On this podcast Marnie and I are talking about the importance of branding and knowing your target audience. We also discussed what techniques and procedures that Marnie does in order to accomplish her desired outcome when marketing her pastured free range eggs.
Daniel: Daniel O’Brien here welcome back to greengrasseggfarming.com my special guest today is Marnie Ellis from Gippsland Free Range Eggs, welcome!
Marnie: Thank You!
Daniel: So today, we are going to be talking about the importance of branding and knowing your target audience, so Marnie, tell me why that’s important?
Marnie: Thanks Daniel, probably the biggest thing we found when we started was the importance of branding to help people feel connected. I know when we first started we only had 30 hens and a local marketing person here said, “We’ll get your logo and we’ll organise your website” and I thought that was ridiculous because we only had 30 hens, but I realised pretty quickly that you can build a story. You know, people want to know what you’re doing and even though we had 30 hens, by providing or creating a logo that says ok, this is Gippsland Free Range Eggs, you’re going to see this logo around a bit more. We sort of got talking, things started evolving from there and the logo popped up and we got the website going. We were able to share a story and that’s what I think is really important. People start to feel connected with us, they want to be a part of what we were doing, they want to grow with us as we grew. And that’s one of the main reasons (for branding), one of the things that I see is of real benefit.
Daniel: Yeah right, it’s interesting that you speak of the story. One thing I find, in so much to do with food today, there’s no transparency. You go to the shops, you buy some bacon, you don’t know, did it come from Australia?, did it come from overseas?, what state of Australia did it come from? It’s very unconnected. I think you’re right. When someone can pick up a product and they can find out a bit more about it, I think that connection is really important and it is refreshing because we don’t see it.
Marnie: Yeah and that’s what I find, you know I have people will send me messages or see me in the street and say, “oh! your eggs remind me of when I stayed at my grandparents when I was a kid” or “we drove past your farm on the weekend and we realised when we saw the logo, it was your place” and they get all excited about it and they want to know what’s happening next, and they want to know what else do you do or when can we get the eggs, when’s the gate open? When is this happening? It’s almost like they become a part of your business and they like to tell people that they know you, or they’ve spoken to you, or they have friends down from Melbourne on the weekend and they say “we’ve got to go out there and get eggs on Sunday morning” so it becomes a bit of a connection I suppose, especially to their friends in the city who may not have the same opportunity as they have, to come out here and buy and to get fresh food or to actually meet the farmer at the market, those sorts of things. They love it, they get a real kick out of it.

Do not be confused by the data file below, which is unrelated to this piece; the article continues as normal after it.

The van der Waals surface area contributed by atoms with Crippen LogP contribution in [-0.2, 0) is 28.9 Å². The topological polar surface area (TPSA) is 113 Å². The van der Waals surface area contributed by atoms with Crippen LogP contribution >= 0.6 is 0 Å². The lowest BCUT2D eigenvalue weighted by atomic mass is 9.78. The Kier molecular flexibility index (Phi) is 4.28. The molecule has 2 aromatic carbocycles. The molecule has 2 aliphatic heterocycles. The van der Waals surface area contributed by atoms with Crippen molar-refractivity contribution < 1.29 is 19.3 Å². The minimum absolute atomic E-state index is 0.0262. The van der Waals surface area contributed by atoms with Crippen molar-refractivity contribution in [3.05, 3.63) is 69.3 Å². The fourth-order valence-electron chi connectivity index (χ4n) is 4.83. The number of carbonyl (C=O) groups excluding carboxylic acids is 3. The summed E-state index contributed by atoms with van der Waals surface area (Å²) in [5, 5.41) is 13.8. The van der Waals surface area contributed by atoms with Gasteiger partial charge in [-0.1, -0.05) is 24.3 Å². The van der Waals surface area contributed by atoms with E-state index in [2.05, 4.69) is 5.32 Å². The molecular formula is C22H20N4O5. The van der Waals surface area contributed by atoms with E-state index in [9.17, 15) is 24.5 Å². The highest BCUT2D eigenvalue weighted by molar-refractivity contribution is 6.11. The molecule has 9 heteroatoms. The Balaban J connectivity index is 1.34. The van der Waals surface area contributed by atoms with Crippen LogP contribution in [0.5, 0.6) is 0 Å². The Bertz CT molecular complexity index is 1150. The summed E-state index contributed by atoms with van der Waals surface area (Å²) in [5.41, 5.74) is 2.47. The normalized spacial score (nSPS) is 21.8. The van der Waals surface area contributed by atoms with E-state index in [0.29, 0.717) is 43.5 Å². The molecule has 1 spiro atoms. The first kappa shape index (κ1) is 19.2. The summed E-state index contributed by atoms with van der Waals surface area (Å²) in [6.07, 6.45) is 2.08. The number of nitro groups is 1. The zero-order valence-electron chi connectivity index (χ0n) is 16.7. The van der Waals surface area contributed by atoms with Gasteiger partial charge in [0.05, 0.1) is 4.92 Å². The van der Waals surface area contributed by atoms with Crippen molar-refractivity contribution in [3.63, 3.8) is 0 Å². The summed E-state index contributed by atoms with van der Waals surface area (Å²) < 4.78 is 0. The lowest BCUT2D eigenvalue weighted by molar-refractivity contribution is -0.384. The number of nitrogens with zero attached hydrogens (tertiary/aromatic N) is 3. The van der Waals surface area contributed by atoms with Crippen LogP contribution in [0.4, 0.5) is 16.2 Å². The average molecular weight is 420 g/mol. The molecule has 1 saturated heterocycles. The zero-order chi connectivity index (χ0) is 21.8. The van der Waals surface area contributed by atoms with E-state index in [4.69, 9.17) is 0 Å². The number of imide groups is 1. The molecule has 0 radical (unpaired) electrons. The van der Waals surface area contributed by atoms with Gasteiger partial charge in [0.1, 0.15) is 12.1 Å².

Daniel: Yeah! It’s interesting that with farming, for someone in the city, like you mention, they have the opportunity to come out to your farm. For a lot of people they just don’t have the opportunity to connect with a farm. For most farms the gate is closed. Unless you know someone with a farm we can’t just go out tomorrow and visit a farm.
Marnie: You could but I don’t think you would be well responded to.
Daniel: Yeah, while you are looking around. But they can live through your experience of owning a farm and do you feel some of the struggle with that is, you and I take it for granted. There’s chooks right out in the paddock, there’s some cows as well, the sun shining, it’s normal to you. How do you find, conveying that message to remember that that’s not normal to your customers?
Marnie: At our monthly markets at our local township here in Traralgon Victoria is probably the best reminder of that. Because we’re going there you know, the day before we’re busy, we’re packing, we’re putting things together thinking what are all normal people doing when they’re not working until late at night packing eggs. And we get to the market and we’ve got customers, the same customers are generally there early in the morning and they’re all happy and they want to say that they’ve got their friend here today and they’ve brought them down to buy eggs. Or they say, “We drove out on the weekend and we saw your dogs over the fence” and that’s a pretty good reminder that we actually have got a pretty good life but to most people it’s not the norm. I mean I grew up on agriculture, I grew up on farms – not chook farms, beef and sheep farms. Still to me that’s normal, to my children that’s normal but we do meet people like I say at the market, or when we have school groups, school groups are another great one because kids come out and it’s like they’ve been let out of a box! They go running across, you know, we’re only on 40 acres but we do have access to all of it where the chook enclosures are.